After a truly inspirational Olympic season, we at Foothills Sports Medicine are more energized than ever in pursuing athletic excellence. After several weeks in front of the television (cheering “USA!” at the top of our lungs), we’re eager to get back in the game and break our personal records – no, annihilate them!
Although Usain Bolt didn’t run for team America, the Jamaican sprinting sensation has motivated us both on and off the track. We dedicate this post to perfecting your running form to be as competitive as possible, much like Bolt himself. If you’re in Phoenix athletic training, follow these five tips from Foothills Sports Medicine to perfect your running form and improve your speed and efficiency while also preventing injury.
- Your head: look straight ahead toward the horizon, straightening your back and neck into alignment. This will naturally straighten your torso to help you run upright and achieve ideal stride length and lung capacity. Also, don’t jut out your chin.
- Your arms: keep your shoulders and upper arms relaxed. Match your arm swing and stride – the faster you run, the faster your arms should swing, driving you forward and keeping you balanced. Bend your elbows at about a 90-degree angle, swinging your arms forward and backward instead of across your chest. Keep your hands in a fist, but don’t clench. Your shoulders, arms and hands should all be relaxed.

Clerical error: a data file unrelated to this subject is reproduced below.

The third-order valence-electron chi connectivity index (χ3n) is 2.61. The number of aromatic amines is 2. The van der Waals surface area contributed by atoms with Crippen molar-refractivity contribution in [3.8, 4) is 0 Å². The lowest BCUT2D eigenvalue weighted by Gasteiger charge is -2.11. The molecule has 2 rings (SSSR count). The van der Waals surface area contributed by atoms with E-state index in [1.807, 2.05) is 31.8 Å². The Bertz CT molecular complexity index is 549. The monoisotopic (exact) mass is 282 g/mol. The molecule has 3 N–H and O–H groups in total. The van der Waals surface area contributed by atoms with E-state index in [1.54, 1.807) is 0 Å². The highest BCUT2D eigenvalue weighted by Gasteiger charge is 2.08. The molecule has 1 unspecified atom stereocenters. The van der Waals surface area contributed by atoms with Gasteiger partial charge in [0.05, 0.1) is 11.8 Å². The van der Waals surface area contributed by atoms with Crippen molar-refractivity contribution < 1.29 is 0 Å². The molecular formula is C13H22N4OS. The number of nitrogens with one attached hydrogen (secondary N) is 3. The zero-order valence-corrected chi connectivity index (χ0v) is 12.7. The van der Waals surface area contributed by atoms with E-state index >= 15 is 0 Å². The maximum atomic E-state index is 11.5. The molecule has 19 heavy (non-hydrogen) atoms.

- Your torso and hips: straighten your torso and back comfortably to keep your hips in alignment. Your hips are the key to good running posture, so focus on keeping them balanced and straight. Face straight forward to keep your torso straight and stable.
- Your legs: if you’re running a long distance, don’t waste energy lifting the knees higher than your natural stride allows. If you’re sprinting, however, you should lift the knees high to maximize your leg power. Your stride should land your feet directly under your body with each step; if your foot is ahead of your body, your stride is too long. Try to land each step between your heel and mid-foot, rolling the foot forward fluidly and smoothly. Think of your toes as a spring board, propelling you forward.
For help optimizing your running form and refining your overall athleticism, visit Foothills Sports Medicine Physical Therapy Centers. Stick with Foothills Sports Medicine, the premier choice for physical therapy and athletic training in Phoenix and throughout Arizona, for more tips to stay active and competitive in your field!